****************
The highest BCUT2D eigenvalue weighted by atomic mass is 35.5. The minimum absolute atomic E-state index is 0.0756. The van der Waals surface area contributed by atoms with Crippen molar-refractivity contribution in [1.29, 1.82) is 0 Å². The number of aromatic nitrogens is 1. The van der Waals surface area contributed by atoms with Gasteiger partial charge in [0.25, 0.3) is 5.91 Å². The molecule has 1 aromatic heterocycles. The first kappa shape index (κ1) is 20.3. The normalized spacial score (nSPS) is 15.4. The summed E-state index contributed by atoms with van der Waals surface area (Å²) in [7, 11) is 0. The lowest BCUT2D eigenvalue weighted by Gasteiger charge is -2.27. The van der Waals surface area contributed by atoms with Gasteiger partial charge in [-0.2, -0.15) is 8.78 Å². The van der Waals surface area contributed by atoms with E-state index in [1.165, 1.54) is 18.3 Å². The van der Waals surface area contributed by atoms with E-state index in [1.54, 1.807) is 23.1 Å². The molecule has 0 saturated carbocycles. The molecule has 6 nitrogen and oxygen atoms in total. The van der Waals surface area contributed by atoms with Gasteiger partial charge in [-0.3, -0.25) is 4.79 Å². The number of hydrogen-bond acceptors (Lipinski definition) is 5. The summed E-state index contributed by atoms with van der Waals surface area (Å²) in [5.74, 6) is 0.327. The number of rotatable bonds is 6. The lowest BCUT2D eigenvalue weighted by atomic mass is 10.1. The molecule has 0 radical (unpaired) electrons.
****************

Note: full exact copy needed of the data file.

The highest BCUT2D eigenvalue weighted by atomic mass is 35.5. The minimum absolute atomic E-state index is 0.0756. The van der Waals surface area contributed by atoms with Crippen molar-refractivity contribution in [1.29, 1.82) is 0 Å². The number of aromatic nitrogens is 1. The van der Waals surface area contributed by atoms with Gasteiger partial charge in [0.25, 0.3) is 5.91 Å². The molecule has 1 aromatic heterocycles. The first kappa shape index (κ1) is 20.3. The normalized spacial score (nSPS) is 15.4. The summed E-state index contributed by atoms with van der Waals surface area (Å²) in [7, 11) is 0. The lowest BCUT2D eigenvalue weighted by Gasteiger charge is -2.27. The van der Waals surface area contributed by atoms with Gasteiger partial charge in [-0.2, -0.15) is 8.78 Å². The van der Waals surface area contributed by atoms with E-state index in [1.165, 1.54) is 18.3 Å². The van der Waals surface area contributed by atoms with E-state index in [1.54, 1.807) is 23.1 Å². The molecule has 0 saturated carbocycles. The molecule has 6 nitrogen and oxygen atoms in total. The van der Waals surface area contributed by atoms with Gasteiger partial charge in [-0.3, -0.25) is 4.79 Å². The number of hydrogen-bond acceptors (Lipinski definition) is 5. The summed E-state index contributed by atoms with van der Waals surface area (Å²) in [5.74, 6) is 0.327. The number of rotatable bonds is 6. The lowest BCUT2D eigenvalue weighted by atomic mass is 10.1. The molecule has 0 radical (unpaired) electrons.